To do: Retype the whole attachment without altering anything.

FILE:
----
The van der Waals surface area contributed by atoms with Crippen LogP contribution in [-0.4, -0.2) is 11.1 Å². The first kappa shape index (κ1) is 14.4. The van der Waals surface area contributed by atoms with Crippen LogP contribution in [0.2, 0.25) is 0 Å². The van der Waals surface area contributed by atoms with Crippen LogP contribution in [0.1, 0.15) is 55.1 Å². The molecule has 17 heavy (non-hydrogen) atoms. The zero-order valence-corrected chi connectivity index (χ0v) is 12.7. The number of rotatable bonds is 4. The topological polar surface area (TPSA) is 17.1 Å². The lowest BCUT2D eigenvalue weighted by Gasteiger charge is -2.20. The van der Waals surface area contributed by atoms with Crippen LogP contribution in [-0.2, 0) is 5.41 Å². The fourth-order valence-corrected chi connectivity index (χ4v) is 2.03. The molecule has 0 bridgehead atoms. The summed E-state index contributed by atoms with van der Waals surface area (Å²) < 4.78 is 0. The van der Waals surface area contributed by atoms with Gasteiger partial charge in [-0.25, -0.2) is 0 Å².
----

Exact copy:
The van der Waals surface area contributed by atoms with Crippen LogP contribution in [-0.4, -0.2) is 11.1 Å². The first kappa shape index (κ1) is 14.4. The van der Waals surface area contributed by atoms with Crippen LogP contribution in [0.2, 0.25) is 0 Å². The van der Waals surface area contributed by atoms with Crippen LogP contribution in [0.1, 0.15) is 55.1 Å². The molecule has 17 heavy (non-hydrogen) atoms. The zero-order valence-corrected chi connectivity index (χ0v) is 12.7. The number of rotatable bonds is 4. The topological polar surface area (TPSA) is 17.1 Å². The lowest BCUT2D eigenvalue weighted by Gasteiger charge is -2.20. The van der Waals surface area contributed by atoms with Crippen LogP contribution in [-0.2, 0) is 5.41 Å². The fourth-order valence-corrected chi connectivity index (χ4v) is 2.03. The molecule has 0 bridgehead atoms. The summed E-state index contributed by atoms with van der Waals surface area (Å²) < 4.78 is 0. The van der Waals surface area contributed by atoms with Gasteiger partial charge in [-0.25, -0.2) is 0 Å².